American & Alaska Airlines Cut Back Loyalty Ties

October 2, 2019

Alaska Airlines and American Airlines used to be strong partners in code sharing and loyalty, but the relationship between them has expanded. Starting March 1, 2020, you will no longer be able to redeem AAdvantage miles to book flights to Alaska, or you can spend miles to book American Airlines.

These changes occur in a continuous erosion relationship between the two operators. In 2017, Alaska and American Airlines removed the ability to allow frequent flyers to earn miles on each other’s flights (although it is still possible and still possible to earn miles in code sharing). These plans are now even more dysfunctional due to restrictions on the way Alaska and US mileage partners spend their miles.

In the past few years, Alaska has undergone many changes to help drive these changes. After the Seattle-based company successfully completed the acquisition of West Coast competitor Virgin America in 2016, the combined airlines have greater coverage and provide passengers with a more powerful route network, thereby reducing The needs of partner flights.

Alaska has also expanded its loyalty programs in other industries, thereby reducing its reliance on traditional American airlines. For example, the airline established a new partnership with Israel’s flagship airline El Al in May.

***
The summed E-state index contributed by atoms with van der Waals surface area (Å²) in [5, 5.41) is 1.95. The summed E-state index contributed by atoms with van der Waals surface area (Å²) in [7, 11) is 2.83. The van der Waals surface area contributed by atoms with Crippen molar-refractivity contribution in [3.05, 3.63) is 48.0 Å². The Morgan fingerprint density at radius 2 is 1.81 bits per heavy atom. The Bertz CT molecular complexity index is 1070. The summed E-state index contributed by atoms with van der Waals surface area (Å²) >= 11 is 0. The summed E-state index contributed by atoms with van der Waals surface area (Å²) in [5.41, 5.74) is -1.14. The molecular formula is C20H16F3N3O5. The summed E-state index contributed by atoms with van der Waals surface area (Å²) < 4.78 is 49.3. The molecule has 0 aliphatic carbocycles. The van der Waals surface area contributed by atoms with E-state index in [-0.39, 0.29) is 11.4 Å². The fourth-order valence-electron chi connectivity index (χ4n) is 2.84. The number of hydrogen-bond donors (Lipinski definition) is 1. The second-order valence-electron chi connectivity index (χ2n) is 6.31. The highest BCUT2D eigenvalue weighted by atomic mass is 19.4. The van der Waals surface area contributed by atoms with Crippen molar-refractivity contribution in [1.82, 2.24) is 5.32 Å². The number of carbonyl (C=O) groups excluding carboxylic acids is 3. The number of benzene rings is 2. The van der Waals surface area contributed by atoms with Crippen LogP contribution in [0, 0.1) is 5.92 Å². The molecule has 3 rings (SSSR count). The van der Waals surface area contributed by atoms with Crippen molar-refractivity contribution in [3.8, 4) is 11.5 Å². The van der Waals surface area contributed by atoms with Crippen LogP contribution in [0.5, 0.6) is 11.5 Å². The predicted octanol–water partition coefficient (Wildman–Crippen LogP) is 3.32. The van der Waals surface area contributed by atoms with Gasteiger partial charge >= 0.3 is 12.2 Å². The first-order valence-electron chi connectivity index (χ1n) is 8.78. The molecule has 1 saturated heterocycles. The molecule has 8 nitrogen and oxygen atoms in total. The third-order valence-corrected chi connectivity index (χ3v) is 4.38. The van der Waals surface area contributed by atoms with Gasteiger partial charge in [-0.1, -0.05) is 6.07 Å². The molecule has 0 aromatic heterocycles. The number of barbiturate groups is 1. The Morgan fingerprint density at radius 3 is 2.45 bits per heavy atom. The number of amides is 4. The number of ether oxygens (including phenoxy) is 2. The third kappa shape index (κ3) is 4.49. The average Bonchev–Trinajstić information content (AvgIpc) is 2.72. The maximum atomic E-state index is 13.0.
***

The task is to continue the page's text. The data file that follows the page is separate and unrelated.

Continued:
For American Airlines, the imminent erosion is as good as its frequent flyers, indicating that it will now provide more seats for AAdvantage frequent flyers. The carrier said in an e-mailed statement: “AAdvantage members rely on American Airlines’ award travel, and we are committed to providing a network that enables them to reach their destination. We regularly review our airline partners and programs and look at them. At this point, we are changing our partnership with Alaska Airlines.”

Indeed, after the ability of AAdvantage and Mileage Plan members to book a cooperative flight on March 1st, they may find more reward seats on their home carrier. However, if there is a lack of partners to book unique flights, especially for American passengers who want to book from Seattle or Alaska passengers who rely on the powerful Latin American network of the United States, this cooperation will certainly be stinging.